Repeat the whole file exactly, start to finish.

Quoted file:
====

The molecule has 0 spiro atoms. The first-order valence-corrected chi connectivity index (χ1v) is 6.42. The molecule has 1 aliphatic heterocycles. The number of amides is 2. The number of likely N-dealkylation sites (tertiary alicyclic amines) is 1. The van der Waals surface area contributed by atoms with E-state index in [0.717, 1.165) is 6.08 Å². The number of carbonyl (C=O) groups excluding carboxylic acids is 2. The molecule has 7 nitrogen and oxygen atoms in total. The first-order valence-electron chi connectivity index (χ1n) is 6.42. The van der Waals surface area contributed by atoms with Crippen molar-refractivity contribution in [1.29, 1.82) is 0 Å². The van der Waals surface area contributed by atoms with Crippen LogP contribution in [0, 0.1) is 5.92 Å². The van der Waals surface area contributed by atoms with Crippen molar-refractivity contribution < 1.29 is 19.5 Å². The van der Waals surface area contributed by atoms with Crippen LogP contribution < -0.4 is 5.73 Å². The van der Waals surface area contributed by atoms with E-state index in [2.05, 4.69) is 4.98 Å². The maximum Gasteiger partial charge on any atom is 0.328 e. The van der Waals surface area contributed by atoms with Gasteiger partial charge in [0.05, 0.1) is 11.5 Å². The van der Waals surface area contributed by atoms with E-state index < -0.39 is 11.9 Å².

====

The molecule has 0 spiro atoms. The first-order valence-corrected chi connectivity index (χ1v) is 6.42. The molecule has 1 aliphatic heterocycles. The number of amides is 2. The number of likely N-dealkylation sites (tertiary alicyclic amines) is 1. The van der Waals surface area contributed by atoms with E-state index in [0.717, 1.165) is 6.08 Å². The number of carbonyl (C=O) groups excluding carboxylic acids is 2. The molecule has 7 nitrogen and oxygen atoms in total. The first-order valence-electron chi connectivity index (χ1n) is 6.42. The van der Waals surface area contributed by atoms with Crippen molar-refractivity contribution in [1.29, 1.82) is 0 Å². The van der Waals surface area contributed by atoms with Crippen LogP contribution in [0, 0.1) is 5.92 Å². The van der Waals surface area contributed by atoms with Crippen molar-refractivity contribution < 1.29 is 19.5 Å². The van der Waals surface area contributed by atoms with Crippen LogP contribution < -0.4 is 5.73 Å². The van der Waals surface area contributed by atoms with E-state index in [2.05, 4.69) is 4.98 Å². The maximum Gasteiger partial charge on any atom is 0.328 e. The van der Waals surface area contributed by atoms with Gasteiger partial charge in [0.05, 0.1) is 11.5 Å². The van der Waals surface area contributed by atoms with E-state index < -0.39 is 11.9 Å².